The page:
This is a story of a pre-licensed therapist in North Carolina, Faith D., who decided she wanted to do private practice while she was an intern or what they call in her area, provisionally licensed. I promise the fact that her hair is red is just a coincidence! Lol. She was forthright in describing her experience and wouldn’t want to be doing anything other than private practice. Please note, I am not personally putting down any other kind of work or position, and these are her opinions and personal experiences. Here’s a synopsis of her story:
“Pre-licensure can be tough. It’s like being a gangly teenager where you ‘know everything but still don’t have all the freedom and fun of being a full-fledged young adult.
Let’s be honest, most agency jobs suck. Starting your own business, being an entrepreneur and running a private practice can be challenging. The biggest one is making money and acquiring clients.
What It’s Really Like
Thankfully, running my own private practice is a second career for me after a decade in corporate america, so I had some business acumen going into it, but most of my graduate school cohort did not have this background and the majority of therapy grad programs don’t prepare you for running a business.
You don’t know what you don’t know and this is not your fault, but definitely connect with resources. I don’t share my challenges to scare new professionals, but I learned lessons the hard way and often wished for more guidance and direction along my journey.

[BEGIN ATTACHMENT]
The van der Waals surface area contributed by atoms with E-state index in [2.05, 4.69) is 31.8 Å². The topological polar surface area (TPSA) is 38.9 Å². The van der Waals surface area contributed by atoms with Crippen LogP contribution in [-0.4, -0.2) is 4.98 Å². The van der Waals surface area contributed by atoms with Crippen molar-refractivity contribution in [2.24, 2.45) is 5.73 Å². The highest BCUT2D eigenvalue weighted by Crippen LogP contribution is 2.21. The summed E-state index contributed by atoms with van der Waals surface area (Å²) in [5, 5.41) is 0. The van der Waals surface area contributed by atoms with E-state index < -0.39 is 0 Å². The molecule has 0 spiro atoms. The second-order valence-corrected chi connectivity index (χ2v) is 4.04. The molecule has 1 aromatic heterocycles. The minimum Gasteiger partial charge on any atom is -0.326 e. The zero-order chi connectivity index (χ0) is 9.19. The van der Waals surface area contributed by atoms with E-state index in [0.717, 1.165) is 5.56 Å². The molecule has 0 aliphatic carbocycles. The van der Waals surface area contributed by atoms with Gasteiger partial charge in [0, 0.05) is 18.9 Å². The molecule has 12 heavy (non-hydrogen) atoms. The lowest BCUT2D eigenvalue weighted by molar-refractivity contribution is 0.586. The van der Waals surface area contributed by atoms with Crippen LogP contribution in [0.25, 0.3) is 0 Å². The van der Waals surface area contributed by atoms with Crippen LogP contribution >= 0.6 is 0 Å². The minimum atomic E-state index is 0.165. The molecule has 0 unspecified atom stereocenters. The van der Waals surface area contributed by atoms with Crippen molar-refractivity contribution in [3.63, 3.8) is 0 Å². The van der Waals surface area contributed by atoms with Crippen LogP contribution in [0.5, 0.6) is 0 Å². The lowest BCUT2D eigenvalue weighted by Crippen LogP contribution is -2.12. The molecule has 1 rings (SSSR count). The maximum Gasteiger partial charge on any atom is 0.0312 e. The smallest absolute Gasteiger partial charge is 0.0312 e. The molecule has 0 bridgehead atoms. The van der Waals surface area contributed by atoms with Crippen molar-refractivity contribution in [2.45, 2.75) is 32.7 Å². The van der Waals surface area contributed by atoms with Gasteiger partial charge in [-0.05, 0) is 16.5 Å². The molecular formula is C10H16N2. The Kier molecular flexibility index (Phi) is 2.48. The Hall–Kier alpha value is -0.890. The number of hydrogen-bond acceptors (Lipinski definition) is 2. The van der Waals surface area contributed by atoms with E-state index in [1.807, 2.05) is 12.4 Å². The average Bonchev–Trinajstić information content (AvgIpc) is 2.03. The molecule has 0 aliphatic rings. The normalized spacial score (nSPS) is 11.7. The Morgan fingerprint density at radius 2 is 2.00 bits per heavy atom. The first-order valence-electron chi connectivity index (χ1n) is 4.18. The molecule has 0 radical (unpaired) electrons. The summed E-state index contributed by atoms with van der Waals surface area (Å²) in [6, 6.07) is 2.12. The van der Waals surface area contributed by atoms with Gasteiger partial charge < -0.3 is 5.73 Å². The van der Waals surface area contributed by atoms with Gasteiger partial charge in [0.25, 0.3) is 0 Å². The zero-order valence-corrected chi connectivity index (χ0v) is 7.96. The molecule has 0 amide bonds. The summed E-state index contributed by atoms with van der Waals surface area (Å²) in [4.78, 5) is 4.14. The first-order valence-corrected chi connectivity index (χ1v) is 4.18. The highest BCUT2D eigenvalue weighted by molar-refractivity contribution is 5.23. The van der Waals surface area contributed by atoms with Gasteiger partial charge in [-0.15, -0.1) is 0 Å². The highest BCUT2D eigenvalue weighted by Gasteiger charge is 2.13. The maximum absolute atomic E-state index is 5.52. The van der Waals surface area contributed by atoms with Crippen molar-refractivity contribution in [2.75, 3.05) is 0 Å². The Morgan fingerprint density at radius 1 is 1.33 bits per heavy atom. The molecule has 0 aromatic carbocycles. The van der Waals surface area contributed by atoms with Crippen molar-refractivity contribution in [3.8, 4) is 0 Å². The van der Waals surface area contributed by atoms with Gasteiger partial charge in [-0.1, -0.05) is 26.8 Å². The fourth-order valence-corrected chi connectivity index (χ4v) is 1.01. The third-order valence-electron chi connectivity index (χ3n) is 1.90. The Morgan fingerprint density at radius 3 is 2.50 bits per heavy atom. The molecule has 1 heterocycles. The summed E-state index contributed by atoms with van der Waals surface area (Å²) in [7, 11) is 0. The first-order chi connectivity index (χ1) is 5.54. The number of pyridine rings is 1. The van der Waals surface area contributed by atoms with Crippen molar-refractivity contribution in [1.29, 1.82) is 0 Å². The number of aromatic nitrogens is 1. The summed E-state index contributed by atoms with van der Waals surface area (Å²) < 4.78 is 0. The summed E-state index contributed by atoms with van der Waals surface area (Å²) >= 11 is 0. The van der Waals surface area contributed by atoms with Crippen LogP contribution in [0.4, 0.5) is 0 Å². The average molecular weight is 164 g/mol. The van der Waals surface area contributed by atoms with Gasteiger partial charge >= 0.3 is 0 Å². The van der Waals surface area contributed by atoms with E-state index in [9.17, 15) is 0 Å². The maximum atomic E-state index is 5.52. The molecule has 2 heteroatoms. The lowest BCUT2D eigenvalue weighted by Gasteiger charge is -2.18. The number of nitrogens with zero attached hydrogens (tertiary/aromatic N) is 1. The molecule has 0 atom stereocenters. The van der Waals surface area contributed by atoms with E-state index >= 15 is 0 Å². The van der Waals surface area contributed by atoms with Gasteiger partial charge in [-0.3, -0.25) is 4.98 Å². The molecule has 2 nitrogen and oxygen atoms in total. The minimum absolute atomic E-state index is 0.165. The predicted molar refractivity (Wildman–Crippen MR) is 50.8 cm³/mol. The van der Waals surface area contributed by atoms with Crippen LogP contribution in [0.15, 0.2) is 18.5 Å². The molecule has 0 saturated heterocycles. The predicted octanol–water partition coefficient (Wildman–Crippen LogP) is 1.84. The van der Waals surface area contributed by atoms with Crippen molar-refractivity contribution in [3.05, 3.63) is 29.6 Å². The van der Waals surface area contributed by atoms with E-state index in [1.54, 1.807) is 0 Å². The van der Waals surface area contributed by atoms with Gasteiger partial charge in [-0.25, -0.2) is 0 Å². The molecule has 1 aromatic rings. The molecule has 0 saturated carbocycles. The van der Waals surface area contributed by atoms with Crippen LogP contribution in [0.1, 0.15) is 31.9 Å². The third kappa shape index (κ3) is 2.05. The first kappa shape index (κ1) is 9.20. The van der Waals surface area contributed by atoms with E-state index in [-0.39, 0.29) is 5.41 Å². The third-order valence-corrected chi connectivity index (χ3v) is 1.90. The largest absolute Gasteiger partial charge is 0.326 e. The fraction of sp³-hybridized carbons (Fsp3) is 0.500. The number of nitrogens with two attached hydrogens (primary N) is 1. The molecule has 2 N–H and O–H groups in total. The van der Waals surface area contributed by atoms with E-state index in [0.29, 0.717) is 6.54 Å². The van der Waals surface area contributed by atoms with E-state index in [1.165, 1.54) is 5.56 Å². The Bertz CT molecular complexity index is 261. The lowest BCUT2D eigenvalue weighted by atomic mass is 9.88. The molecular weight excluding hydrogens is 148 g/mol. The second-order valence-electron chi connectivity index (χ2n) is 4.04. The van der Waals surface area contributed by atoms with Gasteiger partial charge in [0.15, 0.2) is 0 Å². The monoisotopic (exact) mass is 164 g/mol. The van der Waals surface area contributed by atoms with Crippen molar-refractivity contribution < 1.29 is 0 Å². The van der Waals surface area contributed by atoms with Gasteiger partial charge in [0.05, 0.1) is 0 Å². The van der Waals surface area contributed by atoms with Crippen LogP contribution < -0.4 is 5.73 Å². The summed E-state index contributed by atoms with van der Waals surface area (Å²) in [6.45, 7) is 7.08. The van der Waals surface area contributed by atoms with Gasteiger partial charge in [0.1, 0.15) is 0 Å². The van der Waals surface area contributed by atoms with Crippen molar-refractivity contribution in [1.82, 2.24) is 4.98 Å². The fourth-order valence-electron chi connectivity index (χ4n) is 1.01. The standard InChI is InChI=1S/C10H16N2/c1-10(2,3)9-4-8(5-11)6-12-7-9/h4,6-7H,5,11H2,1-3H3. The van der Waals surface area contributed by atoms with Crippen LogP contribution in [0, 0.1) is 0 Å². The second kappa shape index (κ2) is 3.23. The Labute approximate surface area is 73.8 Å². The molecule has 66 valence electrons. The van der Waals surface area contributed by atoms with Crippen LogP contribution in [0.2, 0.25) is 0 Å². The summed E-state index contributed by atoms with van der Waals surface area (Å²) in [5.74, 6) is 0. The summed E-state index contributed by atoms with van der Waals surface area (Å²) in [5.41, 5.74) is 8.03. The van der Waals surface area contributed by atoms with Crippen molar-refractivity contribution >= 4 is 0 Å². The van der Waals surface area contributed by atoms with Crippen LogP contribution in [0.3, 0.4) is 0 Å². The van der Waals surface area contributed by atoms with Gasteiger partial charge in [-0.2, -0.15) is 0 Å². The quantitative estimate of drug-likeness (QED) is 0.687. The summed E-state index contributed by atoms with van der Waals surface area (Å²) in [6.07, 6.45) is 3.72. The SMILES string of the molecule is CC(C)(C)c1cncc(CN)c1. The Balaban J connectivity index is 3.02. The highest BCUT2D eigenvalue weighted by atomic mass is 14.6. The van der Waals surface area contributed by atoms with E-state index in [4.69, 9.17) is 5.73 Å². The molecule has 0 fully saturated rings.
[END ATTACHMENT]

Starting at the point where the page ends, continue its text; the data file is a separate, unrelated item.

What is being a therapist in private practice really like for me?
I’m checking emails in the morning, looking over my schedule, managing my social media accounts and online marketing. I do my billing, track my business expenses, chart income, return phone calls, complete case management, plan networking events, etc.
When you work for yourself, all of the aforementioned tasks are done as “non-billable hours”.
I’m a Marriage and Family Therapist who uses an eclectic approach with couples pulling from Gottman, Emotion Focused Therapy, Relational Life Therapy with Experiential and Cognitive-Behavioral approaches.
Autonomy and Independence Even Though You Have Supervision
Despite the challenges, opening my own private practice has been the best fit for me. I’ve worked for corporations and then as a therapist in hospitals, intensive in-home, community based, agencies, school based and private practice groups.
The autonomy and independence is worth the risk and the work for me. It’s been a financial adjustment from my cushy corporate job, but being a therapist is what I always wanted to do when I first started college 18 years ago. Although statistics say 80% of small businesses fail within the first year, it is possible to thrive and enjoy your private practice journey. I personally wouldn’t do it any other way.
Support Is Available
Coaches and Consultants can certainly help clinicians starting out in private practice, there are soooo many things you just don’t know about in the beginning. So many things and a coach can help provide the info you need, point you in the right direction and most importantly help you believe in yourself.”
Please don’t hesitate to let me know if you have any questions about what she’s shared here! Email me at firstname.lastname@example.org.